Johnny is classically handsome in that film star kind of way, and boy does he know it. He's tall at exactly 6ft 1in, and his lean muscular frame is built for dexterity and grace, not ugly power. He has blonde-brown hair that cannot seem to be tamed - not that he tries overly hard to tame it - and his eyes are a beautiful sapphire blue, when they're not hidden behind his sunglasses. His smile is wild and carefree, and his attitudes and mannerisms that of a charming rogue - as he claims, anyway. He stands with an easy, casual sort of stance, not really looking overly concerned with anything and being as cool as he can be, and he always, always dresses well when not filming; think well-tailored suits and beautiful, handmade shoes.

On his chest, the name "JOHNNY" is tattoo'ed across his pectorals. This is not, as has been mockingly suggested, actually his own name, but is the name of his father, John Carlton Snr, whose support and encouragement helped the young Cage reach for his dream of being an actor, and whom he felt very close to all his life. He also has the names of his sister and younger brother tattoo'd on his left shoulder, and a pair of tiny dragon's wings on his back. He also wears a belt with his chosen surname on it. Unlike his chest tattoo, this actually is a vanity piece, and he takes very good care of it indeed.


Darla - Room-mate and sort-of friend, even if she did try to drink his blood that one time.

Alipheese Fateburn XVI - He met her on a bridge, and won her over with chivalry. Or something. There was definitely a kid involved, though, and jerks who pick on kids.


As stated earlier, Johnny Cage was helped into acting at the age of fifteen by his father. Back then, of course, his name was John Carlton Jr, something he changed to sound more "movie star-ish." Flying through acting school and martial arts classes with equal distinction, the name of Johnny Cage soon became famous in the action film scene and infamous in the Hollywood gossip columns. Always working with the same three directors, Cage pumped out hit after hit after hit; the Sudden Violence series, Fist of Vengeance and more, all became massive hits and propelled Johnny into the life of his dreams. For his part, he embraced it wholeheartedly, and went to party after party in search of yet more cheap thrills and drunken shenanigans. Life, to him, seemed amazing; he had his fitness, he had his looks and he had his fame. What could go wrong?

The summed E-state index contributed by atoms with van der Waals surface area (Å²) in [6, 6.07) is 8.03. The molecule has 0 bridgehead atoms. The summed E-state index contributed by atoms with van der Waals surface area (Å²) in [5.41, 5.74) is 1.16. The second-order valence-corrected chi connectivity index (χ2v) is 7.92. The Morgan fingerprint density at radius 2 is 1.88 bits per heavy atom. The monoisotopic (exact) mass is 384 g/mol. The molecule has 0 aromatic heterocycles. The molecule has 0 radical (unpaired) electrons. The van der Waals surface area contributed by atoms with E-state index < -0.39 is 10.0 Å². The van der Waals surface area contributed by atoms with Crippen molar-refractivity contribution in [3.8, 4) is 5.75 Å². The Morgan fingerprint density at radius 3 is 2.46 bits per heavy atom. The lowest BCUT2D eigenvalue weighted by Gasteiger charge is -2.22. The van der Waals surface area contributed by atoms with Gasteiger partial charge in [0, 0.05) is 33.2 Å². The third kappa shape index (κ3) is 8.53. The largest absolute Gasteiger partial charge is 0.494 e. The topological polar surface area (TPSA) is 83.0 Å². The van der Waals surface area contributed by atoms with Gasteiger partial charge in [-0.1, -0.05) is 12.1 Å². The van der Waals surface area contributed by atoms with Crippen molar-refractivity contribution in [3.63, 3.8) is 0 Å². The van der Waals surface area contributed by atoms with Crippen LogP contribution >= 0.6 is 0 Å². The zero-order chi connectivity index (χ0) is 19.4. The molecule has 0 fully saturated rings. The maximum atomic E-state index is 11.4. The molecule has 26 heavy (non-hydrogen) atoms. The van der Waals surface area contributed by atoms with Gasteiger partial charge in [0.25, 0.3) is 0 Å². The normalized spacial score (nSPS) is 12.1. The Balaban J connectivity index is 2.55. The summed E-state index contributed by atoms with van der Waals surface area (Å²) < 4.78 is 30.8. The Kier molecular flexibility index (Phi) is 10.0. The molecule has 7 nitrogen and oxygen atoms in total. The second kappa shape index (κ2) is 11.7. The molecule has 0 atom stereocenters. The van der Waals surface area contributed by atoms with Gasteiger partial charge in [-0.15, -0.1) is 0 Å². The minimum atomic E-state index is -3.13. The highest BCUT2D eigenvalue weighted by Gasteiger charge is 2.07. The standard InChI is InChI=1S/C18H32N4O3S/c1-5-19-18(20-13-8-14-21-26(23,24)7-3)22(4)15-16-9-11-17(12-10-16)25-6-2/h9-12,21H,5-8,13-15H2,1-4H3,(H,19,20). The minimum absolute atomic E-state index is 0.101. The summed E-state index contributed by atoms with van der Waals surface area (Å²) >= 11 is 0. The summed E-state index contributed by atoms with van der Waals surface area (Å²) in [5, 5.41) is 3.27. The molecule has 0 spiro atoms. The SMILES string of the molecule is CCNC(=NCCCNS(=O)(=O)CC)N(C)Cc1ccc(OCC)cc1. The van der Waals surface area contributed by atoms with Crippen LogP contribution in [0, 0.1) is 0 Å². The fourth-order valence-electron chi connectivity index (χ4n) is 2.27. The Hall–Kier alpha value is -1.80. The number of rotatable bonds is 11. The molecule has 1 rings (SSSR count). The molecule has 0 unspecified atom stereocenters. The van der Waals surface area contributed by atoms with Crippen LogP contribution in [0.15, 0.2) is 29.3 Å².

The answer to that arrived in the most well-known of the gossip magazines. Johnny Cage a Fake? ran the headline.
The article seemed poised to destroy his promising career overnight; people accused him of using body doubles to perform his martial arts, directors stopped offering him scripts and even his faithful three seemed unsure as to whether to keep working with him or not. He was distraught.

Then a Chinese man calling himself Shang Tsung offered him a way out.
By fighting in the Mortal Kombat tournament, and winning it, Cage could silence the world, and prove once and for all he was the athlete he said he was. Johnny, naive back then, agreed instantly.
It was a bloody lesson, and a costly mistake.

The tournament was a setup, Johnny soon learned, a plan to allow Shao Kahn, the Emperor of Outworld, to conquer the Earthrealm and make it his own. It was like one of his movies, but real this time, and in this one people were really dying; no special effects, no second takes.
Johnny had never been more scared in his life.
He chose to fight on.
Spurred on by his friends, Sonya Blade and Liu Kang, and given solid council by the thunder god Raiden, Johnny battled through the rounds, taking wounds that he thought should kill him in the process, yet not giving up. The Earth was at stake, and if he ran, if he abandoned the fight and hid, Johnny knew that his critics would have been right. He really would have been just a spoiled rich actor with no real morals.

Finally, he came up against Goro. The monstrous four-armed being proved a match for Cage's martial arts, and the battle raged for many minutes with no clear victor. Johnny was beaten bloody, covered in bruises and his favourite set of sunglasses had been snapped by the giant bastard. He had a spare pair on him, but it was the principle of the thing. There was only one thing he could do. He dropped to the floor in the split position just as the floor itself seemed to crack open and tendrils boiled out. Goro's charge had gathered too much momentum now, and as the light, the tentacles and Johnny Cage disappeared, only two sounds could be heard. One was the snapped halves of Cage's first set of sunglasses rattling as the wind died down.
The other was Goro's winded groan of agony, as he felt the impact of Cage's last punch, square in the groin.